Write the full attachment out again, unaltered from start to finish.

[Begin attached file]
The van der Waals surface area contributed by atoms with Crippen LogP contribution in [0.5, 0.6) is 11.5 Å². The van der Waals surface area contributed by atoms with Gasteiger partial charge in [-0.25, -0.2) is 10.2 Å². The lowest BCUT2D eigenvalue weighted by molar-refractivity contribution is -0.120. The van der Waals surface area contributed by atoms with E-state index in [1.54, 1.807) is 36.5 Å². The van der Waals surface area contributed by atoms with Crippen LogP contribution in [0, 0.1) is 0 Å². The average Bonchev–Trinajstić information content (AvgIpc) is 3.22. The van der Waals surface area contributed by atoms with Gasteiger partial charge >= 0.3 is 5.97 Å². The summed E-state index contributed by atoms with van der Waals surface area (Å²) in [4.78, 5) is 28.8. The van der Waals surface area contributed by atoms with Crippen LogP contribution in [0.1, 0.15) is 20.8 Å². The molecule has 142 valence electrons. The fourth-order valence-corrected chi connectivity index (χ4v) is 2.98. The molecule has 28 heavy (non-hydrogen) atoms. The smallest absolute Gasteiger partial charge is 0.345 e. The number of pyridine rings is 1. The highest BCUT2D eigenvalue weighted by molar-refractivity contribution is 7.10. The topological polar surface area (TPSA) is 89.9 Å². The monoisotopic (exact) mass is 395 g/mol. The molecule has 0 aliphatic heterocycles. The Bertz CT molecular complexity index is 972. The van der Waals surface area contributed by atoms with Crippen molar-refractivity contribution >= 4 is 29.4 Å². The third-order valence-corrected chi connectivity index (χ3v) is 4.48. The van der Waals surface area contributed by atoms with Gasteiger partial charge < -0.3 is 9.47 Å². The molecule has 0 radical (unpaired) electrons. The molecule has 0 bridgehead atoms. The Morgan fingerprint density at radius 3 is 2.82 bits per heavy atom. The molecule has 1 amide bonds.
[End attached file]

The van der Waals surface area contributed by atoms with Crippen LogP contribution in [0.5, 0.6) is 11.5 Å². The van der Waals surface area contributed by atoms with Gasteiger partial charge in [-0.25, -0.2) is 10.2 Å². The lowest BCUT2D eigenvalue weighted by molar-refractivity contribution is -0.120. The van der Waals surface area contributed by atoms with E-state index in [1.54, 1.807) is 36.5 Å². The van der Waals surface area contributed by atoms with Crippen LogP contribution in [0, 0.1) is 0 Å². The average Bonchev–Trinajstić information content (AvgIpc) is 3.22. The van der Waals surface area contributed by atoms with Gasteiger partial charge >= 0.3 is 5.97 Å². The summed E-state index contributed by atoms with van der Waals surface area (Å²) in [4.78, 5) is 28.8. The van der Waals surface area contributed by atoms with Crippen LogP contribution in [0.1, 0.15) is 20.8 Å². The molecule has 142 valence electrons. The fourth-order valence-corrected chi connectivity index (χ4v) is 2.98. The molecule has 28 heavy (non-hydrogen) atoms. The smallest absolute Gasteiger partial charge is 0.345 e. The number of pyridine rings is 1. The highest BCUT2D eigenvalue weighted by molar-refractivity contribution is 7.10. The topological polar surface area (TPSA) is 89.9 Å². The monoisotopic (exact) mass is 395 g/mol. The molecule has 0 aliphatic heterocycles. The Bertz CT molecular complexity index is 972. The van der Waals surface area contributed by atoms with Crippen molar-refractivity contribution >= 4 is 29.4 Å². The third-order valence-corrected chi connectivity index (χ3v) is 4.48. The van der Waals surface area contributed by atoms with Gasteiger partial charge < -0.3 is 9.47 Å². The molecule has 0 radical (unpaired) electrons. The molecule has 0 bridgehead atoms. The Morgan fingerprint density at radius 3 is 2.82 bits per heavy atom. The molecule has 1 amide bonds.